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Question
Posted by: Stan | 2011-11-21

Working environment detrimental to mental health

Hi doc

I will keep this as short and concise as possible.
Firstly, I am a 37 male suffering from bipolar 2 disorder/panic disorder.
I work in a big company and about a year and a half ago the company involuntary transferred me to another department. This transfer involved significant changes in working conditions and this has had an adverse effect on my mental health. Where I once worked in a office I now work in a big noisy open plan office with inadequate ventilation and an industrial atmosphere. I find it difficult to concentrate in this environment and it has a very negative effect on my mental condition. (I have been hospitalised twice since I have worked here). There are however some of my colleagues performing the same duties in a different location with much better office conditions. I want to know if I can demand (with the help from my psychiatrist) that my employer to transfer me to this other location?

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Our expert says:
Expert ImageCyberShrink

I think that proper protection for people with chronic psych disorders like Bipolar is implied by the constitution and other laws, but its far from sufficiently established in case law.
Even without a specific disorder, there are isues about changing someone's work conditions unfavourably, and there's the offense of Constructive Dismissal where a company deliberately makes your working conditions unbearable to force you to choose to resign, rather than sacking you or making you redundant.
But you really need the advice of a labour lawyer. It will indeed help if your psychiatrist agrees that these working conditions are aggravating your health problems, but its useful to have a good lawyer who knows the rules and how to get them properly applied

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3
Our users say:
Posted by: Liza | 2011-11-21

Be careful with this. Very careful. If your psychiatrist agrees that your working conditions are detrimental to your health, your company is supposed to make a reasonable attempt to improve your working conditions. If the company then decides that it would not be feasible to change your working conditions (i.e. no space at the different location or they simply SAY that there''s no space at the other location), they can decide that you''re too ill to continue working for them. This happened to me almost 6 years ago. My company decided that they did not WANT to improve my working conditions and threatened me with disciplinary action due to illness unless I signed a mutual seperation agreement whereby I would receive 2 months salary in exchange for not taking them to court for constructive dismissal. I hadn''t been there very long, so 2 months was an acceptable severence. Unfortunately the manager that I had then, refused to give me a reference when prospective employers called - which meant that for 2 years I didn''t get a single job interview. Only after I had my brother call the manager for a reference, did I find out that he was refusing to give a reference. I finally found a position again after I removed this company from my CV...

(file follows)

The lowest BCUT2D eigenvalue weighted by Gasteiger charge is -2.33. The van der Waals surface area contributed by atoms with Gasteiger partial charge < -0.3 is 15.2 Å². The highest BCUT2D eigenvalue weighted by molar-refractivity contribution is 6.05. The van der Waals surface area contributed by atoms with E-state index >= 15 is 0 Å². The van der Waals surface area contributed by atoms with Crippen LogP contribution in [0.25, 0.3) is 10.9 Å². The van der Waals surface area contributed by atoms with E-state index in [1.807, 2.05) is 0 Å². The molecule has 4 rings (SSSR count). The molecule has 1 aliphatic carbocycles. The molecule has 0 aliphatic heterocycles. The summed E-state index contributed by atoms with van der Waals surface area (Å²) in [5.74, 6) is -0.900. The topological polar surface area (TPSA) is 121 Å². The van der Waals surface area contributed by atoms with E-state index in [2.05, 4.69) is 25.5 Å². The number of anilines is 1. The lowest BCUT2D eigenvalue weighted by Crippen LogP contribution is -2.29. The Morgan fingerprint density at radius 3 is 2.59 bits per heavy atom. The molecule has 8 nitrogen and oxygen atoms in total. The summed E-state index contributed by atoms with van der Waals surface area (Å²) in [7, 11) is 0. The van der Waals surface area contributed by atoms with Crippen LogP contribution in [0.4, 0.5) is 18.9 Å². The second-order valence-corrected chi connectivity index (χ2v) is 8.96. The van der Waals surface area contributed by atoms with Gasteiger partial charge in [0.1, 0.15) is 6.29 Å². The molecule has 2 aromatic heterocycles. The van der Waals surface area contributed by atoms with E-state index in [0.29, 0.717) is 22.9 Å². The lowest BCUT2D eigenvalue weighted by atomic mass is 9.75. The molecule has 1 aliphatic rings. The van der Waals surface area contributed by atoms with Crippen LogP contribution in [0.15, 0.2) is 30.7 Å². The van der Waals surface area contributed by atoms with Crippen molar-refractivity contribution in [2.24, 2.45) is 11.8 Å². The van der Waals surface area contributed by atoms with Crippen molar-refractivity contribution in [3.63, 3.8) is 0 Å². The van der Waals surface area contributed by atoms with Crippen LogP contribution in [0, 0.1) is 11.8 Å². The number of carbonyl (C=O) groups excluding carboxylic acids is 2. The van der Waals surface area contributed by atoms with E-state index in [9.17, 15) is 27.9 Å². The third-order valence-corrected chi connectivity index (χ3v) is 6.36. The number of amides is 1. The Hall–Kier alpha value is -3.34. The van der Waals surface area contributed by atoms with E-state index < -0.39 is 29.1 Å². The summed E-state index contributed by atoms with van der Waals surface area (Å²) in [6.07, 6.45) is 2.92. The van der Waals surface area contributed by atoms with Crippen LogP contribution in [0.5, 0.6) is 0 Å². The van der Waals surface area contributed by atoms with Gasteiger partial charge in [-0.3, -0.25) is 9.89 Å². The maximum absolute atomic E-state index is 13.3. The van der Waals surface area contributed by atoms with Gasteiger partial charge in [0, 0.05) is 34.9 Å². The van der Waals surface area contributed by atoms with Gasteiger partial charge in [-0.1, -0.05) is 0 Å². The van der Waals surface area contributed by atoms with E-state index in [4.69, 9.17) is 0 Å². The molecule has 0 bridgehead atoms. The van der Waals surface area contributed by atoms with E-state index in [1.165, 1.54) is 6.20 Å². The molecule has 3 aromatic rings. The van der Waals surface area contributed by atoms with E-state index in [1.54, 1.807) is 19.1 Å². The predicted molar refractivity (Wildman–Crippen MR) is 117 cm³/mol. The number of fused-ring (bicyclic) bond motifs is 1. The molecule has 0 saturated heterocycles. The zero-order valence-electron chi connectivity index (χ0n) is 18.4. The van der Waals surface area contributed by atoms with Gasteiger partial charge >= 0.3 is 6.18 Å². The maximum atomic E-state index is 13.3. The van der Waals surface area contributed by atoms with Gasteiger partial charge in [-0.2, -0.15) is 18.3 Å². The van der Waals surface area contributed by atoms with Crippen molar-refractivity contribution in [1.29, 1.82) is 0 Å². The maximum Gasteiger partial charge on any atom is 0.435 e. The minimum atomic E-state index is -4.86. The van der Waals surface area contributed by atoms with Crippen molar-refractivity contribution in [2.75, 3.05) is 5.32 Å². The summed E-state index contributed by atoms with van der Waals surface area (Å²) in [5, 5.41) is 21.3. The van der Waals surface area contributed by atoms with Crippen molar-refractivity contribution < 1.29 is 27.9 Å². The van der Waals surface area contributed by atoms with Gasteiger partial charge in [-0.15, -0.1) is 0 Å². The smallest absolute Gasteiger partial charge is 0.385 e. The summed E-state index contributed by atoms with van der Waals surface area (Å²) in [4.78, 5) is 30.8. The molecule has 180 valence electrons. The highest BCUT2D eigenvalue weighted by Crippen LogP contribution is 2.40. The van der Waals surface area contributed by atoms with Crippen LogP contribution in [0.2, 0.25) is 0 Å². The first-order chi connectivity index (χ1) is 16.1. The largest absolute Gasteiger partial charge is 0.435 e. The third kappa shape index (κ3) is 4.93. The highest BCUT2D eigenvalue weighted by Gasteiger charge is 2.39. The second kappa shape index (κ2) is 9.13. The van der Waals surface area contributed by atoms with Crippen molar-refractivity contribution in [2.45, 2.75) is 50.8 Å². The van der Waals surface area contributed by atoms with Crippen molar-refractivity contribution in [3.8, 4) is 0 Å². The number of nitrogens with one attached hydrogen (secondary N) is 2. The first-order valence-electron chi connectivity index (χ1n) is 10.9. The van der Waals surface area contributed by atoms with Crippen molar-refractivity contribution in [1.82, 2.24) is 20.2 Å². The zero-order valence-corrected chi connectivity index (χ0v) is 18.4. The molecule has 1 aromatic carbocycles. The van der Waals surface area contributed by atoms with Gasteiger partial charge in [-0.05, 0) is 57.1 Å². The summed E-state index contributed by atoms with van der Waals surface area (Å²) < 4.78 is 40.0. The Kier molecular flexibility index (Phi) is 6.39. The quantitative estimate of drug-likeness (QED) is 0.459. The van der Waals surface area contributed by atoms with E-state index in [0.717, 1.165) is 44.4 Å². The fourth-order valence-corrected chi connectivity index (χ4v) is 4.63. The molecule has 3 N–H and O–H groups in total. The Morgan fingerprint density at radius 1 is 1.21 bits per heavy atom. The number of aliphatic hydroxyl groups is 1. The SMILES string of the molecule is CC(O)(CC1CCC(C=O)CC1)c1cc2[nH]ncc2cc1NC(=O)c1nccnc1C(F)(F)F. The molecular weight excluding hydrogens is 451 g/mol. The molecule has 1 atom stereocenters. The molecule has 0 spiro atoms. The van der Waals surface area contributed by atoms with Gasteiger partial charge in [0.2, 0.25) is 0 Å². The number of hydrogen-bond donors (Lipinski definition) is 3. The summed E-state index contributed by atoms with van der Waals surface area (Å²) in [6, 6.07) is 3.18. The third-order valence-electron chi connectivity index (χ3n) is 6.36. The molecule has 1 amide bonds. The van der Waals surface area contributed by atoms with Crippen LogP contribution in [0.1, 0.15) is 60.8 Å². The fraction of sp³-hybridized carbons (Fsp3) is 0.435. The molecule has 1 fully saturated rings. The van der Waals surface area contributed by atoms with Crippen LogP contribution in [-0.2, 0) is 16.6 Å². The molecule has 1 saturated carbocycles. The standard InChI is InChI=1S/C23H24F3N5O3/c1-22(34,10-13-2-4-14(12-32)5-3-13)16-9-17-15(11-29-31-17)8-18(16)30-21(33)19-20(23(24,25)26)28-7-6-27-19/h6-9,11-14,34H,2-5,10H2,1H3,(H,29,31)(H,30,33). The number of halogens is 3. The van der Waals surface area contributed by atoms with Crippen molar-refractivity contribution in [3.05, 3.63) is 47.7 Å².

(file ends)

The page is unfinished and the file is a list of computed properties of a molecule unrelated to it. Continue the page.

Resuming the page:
Reply to Liza
Posted by: Yes | 2011-11-21

Bi polar is a disability- you are entitled to reasonable accomodation in the same vien as a wheelchair user.

Reply to Yes
Posted by: cybershrink | 2011-11-21

I think that proper protection for people with chronic psych disorders like Bipolar is implied by the constitution and other laws, but its far from sufficiently established in case law.
Even without a specific disorder, there are isues about changing someone's work conditions unfavourably, and there's the offense of Constructive Dismissal where a company deliberately makes your working conditions unbearable to force you to choose to resign, rather than sacking you or making you redundant.
But you really need the advice of a labour lawyer. It will indeed help if your psychiatrist agrees that these working conditions are aggravating your health problems, but its useful to have a good lawyer who knows the rules and how to get them properly applied

Reply to cybershrink

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